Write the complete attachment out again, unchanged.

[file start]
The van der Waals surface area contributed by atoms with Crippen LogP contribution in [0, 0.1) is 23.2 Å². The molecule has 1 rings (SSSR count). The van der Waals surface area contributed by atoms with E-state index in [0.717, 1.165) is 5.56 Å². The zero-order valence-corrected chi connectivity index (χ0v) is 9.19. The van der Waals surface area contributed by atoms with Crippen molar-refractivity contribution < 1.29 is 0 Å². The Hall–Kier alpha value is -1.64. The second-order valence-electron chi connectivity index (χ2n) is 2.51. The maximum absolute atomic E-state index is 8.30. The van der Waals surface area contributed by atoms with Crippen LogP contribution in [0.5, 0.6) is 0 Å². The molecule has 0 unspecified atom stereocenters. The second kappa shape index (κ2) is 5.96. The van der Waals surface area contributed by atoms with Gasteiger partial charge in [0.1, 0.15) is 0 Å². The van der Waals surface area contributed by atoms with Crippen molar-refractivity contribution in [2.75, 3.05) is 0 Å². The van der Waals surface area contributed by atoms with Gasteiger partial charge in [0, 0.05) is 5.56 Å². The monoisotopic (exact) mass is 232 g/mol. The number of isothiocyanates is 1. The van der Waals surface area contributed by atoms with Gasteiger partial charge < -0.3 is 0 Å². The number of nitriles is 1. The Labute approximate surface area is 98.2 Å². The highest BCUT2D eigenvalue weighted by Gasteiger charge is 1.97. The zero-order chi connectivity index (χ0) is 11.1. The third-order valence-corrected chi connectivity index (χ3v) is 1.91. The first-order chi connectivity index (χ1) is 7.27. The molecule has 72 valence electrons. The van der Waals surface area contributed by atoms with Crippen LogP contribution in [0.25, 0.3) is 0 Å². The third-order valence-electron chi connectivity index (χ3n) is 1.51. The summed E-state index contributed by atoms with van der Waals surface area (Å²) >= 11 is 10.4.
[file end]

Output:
The van der Waals surface area contributed by atoms with Crippen LogP contribution in [0, 0.1) is 23.2 Å². The molecule has 1 rings (SSSR count). The van der Waals surface area contributed by atoms with E-state index in [0.717, 1.165) is 5.56 Å². The zero-order valence-corrected chi connectivity index (χ0v) is 9.19. The van der Waals surface area contributed by atoms with Crippen molar-refractivity contribution < 1.29 is 0 Å². The Hall–Kier alpha value is -1.64. The second-order valence-electron chi connectivity index (χ2n) is 2.51. The maximum absolute atomic E-state index is 8.30. The van der Waals surface area contributed by atoms with Crippen LogP contribution in [0.5, 0.6) is 0 Å². The molecule has 0 unspecified atom stereocenters. The second kappa shape index (κ2) is 5.96. The van der Waals surface area contributed by atoms with Gasteiger partial charge in [0.1, 0.15) is 0 Å². The van der Waals surface area contributed by atoms with Crippen molar-refractivity contribution in [2.75, 3.05) is 0 Å². The van der Waals surface area contributed by atoms with Gasteiger partial charge in [0, 0.05) is 5.56 Å². The monoisotopic (exact) mass is 232 g/mol. The number of isothiocyanates is 1. The van der Waals surface area contributed by atoms with Gasteiger partial charge < -0.3 is 0 Å². The number of nitriles is 1. The Labute approximate surface area is 98.2 Å². The highest BCUT2D eigenvalue weighted by Gasteiger charge is 1.97. The zero-order chi connectivity index (χ0) is 11.1. The third-order valence-corrected chi connectivity index (χ3v) is 1.91. The first-order chi connectivity index (χ1) is 7.27. The molecule has 72 valence electrons. The van der Waals surface area contributed by atoms with Crippen LogP contribution in [0.25, 0.3) is 0 Å². The third-order valence-electron chi connectivity index (χ3n) is 1.51. The summed E-state index contributed by atoms with van der Waals surface area (Å²) >= 11 is 10.4.